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[An Archaeologist’s Guide to British Species] #9: Ash

February 4, 2021
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In 2021, I am blogging an A-Z compendium of human interactions with species in the British landscape. A list of references for information used in this series can be found here. 

Ash keys on a branch
Ash keys. Image by Pleple2000. CC BY-SA 3.0

Ash

Fraxinus excelsior L.

A deciduous tree growing up to 30m with greyish bark and long leaves consisting of around nine oval leaflets arranged in opposite pairs. It is a hardy tree and can survive on exposed hills. It grows on calcareous and neutral soils. Ash was commonly planted in hedgerows in the English Midlands during the eighteenth century.

Ash grown for timber must be fast-grown, as slow-grown ash has large pores in its annual rings and produces brittle wood. Ash timber is white, and sometimes pale brown at its centre. It has a remarkably straight grain, is heavy and tough yet supple, and does not splinter when struck – as such it is ideal for the handles of tools and implements. In the Iliad, Homer tells us that Achilles’s spear was made of ash. A naturally mummified man who died around 3400 and 3100BC found in the Tyrolean Alps in 1991 close to the border between Austria and Italy, known affectionately as Ötzi, carried a flint dagger with a handle made of ash. It also makes good oars, skis, cart frames and shafts, wheel rims, barrel-hoops and furniture. Historically, it has been coppiced to produce tough and springy wood.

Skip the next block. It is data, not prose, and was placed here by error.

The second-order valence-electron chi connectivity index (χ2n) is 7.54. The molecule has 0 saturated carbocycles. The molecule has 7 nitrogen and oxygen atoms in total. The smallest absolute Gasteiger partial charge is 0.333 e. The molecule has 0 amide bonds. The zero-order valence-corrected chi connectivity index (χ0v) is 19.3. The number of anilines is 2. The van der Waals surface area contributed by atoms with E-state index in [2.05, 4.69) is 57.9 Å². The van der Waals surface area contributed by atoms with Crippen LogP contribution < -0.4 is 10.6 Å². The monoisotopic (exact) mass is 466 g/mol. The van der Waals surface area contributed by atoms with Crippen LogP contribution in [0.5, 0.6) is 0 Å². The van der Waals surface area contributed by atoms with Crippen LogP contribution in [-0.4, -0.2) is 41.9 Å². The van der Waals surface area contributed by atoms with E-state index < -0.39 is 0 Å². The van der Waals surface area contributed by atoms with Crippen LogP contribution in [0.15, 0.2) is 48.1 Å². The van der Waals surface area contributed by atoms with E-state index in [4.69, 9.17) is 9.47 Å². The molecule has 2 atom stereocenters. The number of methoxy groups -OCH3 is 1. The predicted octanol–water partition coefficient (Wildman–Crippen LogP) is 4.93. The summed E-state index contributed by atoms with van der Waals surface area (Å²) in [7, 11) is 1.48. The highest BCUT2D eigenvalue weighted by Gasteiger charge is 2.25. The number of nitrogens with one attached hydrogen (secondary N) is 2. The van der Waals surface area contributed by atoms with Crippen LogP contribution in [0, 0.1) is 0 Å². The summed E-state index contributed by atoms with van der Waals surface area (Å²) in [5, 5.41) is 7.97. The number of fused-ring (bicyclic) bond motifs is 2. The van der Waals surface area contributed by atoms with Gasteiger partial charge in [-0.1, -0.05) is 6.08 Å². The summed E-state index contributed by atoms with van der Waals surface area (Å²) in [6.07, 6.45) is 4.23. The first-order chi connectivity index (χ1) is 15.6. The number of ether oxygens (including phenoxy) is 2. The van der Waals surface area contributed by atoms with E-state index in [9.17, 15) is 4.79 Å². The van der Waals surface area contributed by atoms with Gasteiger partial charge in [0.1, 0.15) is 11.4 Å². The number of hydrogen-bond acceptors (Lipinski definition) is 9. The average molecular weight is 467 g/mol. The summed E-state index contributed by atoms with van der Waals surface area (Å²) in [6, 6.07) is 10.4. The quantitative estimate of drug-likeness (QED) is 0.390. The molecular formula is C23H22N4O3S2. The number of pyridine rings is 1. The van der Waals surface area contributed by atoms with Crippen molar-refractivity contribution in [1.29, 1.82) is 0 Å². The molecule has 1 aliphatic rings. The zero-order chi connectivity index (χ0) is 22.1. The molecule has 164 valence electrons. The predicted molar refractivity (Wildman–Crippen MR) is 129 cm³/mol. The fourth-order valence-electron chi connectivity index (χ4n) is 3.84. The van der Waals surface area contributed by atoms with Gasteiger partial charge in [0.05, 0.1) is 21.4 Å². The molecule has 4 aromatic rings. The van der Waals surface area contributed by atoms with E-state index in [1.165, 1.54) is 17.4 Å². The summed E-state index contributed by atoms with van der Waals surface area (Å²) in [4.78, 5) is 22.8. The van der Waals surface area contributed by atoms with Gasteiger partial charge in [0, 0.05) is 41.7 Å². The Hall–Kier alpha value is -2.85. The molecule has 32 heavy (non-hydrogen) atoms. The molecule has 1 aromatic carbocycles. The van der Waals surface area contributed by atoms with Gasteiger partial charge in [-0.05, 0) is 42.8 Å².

Ash keys, the single winged seeds which appear in late summer, can be pickled in vinegar and salt, while in Central Europe, ash leaves have been used in place of hops in beer. Ash sap can be tapped to make ash wine. Ash wood burns well, even when green, and as a relatively dense wood is a fairly long lasting source of heat. Ash bast is easily removed from the tree in long strips, and ash bark can be used in the drenching stage of leather tanning as an acidic solution to aid in the initial cleaning of the hide before tanning proper. 

Ash leaves are also a source of fodder for livestock. Ash leaves for this purpose would be collected during the summer and then bundled and dried on dried on a trellis to be stored ready for winter. According to Peter Reynold’s excellent Shire book Ancient Farming, goats and older breeds of sheep such as Soays prefer leaf fodder to hay.

Ash trees were honoured in Norse mythology, and Norse weapon handles and arrows are often ash. The Norse word for ash, ask, occurs in place-names such as Askrigg (ash ridge) in North Yorkshire. Ronald Hutton notes that there are more superstitions about ash trees recorded in British folklore than any other species. 

Ash wood is one of the tree species in Britain whose wood is ring porous, that is to say that the early wood growth has recognisably larger pores than growth later in the year. This feature is visible in a cross section (termed the transverse section) of the wood under a microscope from about x20 magnification. Because ash grows slowly, the latewood vessels can be especially close to the earlywood vessels, and may be overlooked.

Ash seeds. Small squares are 1mm. Photo by Matt Law. CC BY-SA

Ash seeds on the Digital Plant Atlas

Ash leaf buds on WikiArc

Ash wood on Microscopic Wood Anatomy

[An Archaeologist’s Guide to British Species] #8: Arrowhead

February 2, 2021

In 2021, I am blogging an A-Z compendium of human interactions with species in the British landscape. A list of references for information used in this series can be found here. 

 Inflorescence of the waterplant Sagittaria sagittifolia.
Arrowhead (Sagittaria sagittifolia). Photo by Christian Fischer (CC BY-SA 3.0) Source